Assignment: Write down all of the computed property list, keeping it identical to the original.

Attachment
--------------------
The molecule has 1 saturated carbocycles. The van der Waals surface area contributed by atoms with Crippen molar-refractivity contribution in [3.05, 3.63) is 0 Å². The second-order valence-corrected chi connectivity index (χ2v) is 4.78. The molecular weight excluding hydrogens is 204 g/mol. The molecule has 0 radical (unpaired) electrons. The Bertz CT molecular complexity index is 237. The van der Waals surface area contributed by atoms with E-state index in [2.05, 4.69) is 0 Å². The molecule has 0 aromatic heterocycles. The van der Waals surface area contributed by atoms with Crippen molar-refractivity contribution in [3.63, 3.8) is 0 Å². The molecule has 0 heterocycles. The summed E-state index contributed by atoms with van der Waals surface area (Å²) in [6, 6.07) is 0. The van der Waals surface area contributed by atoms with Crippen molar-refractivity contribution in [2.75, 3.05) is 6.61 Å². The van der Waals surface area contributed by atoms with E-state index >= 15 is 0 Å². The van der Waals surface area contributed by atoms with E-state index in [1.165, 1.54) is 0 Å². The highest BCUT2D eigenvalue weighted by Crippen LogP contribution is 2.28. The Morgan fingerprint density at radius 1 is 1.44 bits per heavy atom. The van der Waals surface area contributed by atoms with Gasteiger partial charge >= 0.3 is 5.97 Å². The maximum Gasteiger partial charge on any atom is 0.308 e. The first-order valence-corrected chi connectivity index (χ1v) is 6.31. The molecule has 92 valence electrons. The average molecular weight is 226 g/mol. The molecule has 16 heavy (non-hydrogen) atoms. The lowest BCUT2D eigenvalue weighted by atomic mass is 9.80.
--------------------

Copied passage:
The molecule has 1 saturated carbocycles. The van der Waals surface area contributed by atoms with Crippen molar-refractivity contribution in [3.05, 3.63) is 0 Å². The second-order valence-corrected chi connectivity index (χ2v) is 4.78. The molecular weight excluding hydrogens is 204 g/mol. The molecule has 0 radical (unpaired) electrons. The Bertz CT molecular complexity index is 237. The van der Waals surface area contributed by atoms with E-state index in [2.05, 4.69) is 0 Å². The molecule has 0 aromatic heterocycles. The van der Waals surface area contributed by atoms with Crippen molar-refractivity contribution in [3.63, 3.8) is 0 Å². The molecule has 0 heterocycles. The summed E-state index contributed by atoms with van der Waals surface area (Å²) in [6, 6.07) is 0. The van der Waals surface area contributed by atoms with Crippen molar-refractivity contribution in [2.75, 3.05) is 6.61 Å². The van der Waals surface area contributed by atoms with E-state index >= 15 is 0 Å². The van der Waals surface area contributed by atoms with E-state index in [1.165, 1.54) is 0 Å². The highest BCUT2D eigenvalue weighted by Crippen LogP contribution is 2.28. The Morgan fingerprint density at radius 1 is 1.44 bits per heavy atom. The van der Waals surface area contributed by atoms with Gasteiger partial charge >= 0.3 is 5.97 Å². The maximum Gasteiger partial charge on any atom is 0.308 e. The first-order valence-corrected chi connectivity index (χ1v) is 6.31. The molecule has 92 valence electrons. The average molecular weight is 226 g/mol. The molecule has 16 heavy (non-hydrogen) atoms. The lowest BCUT2D eigenvalue weighted by atomic mass is 9.80.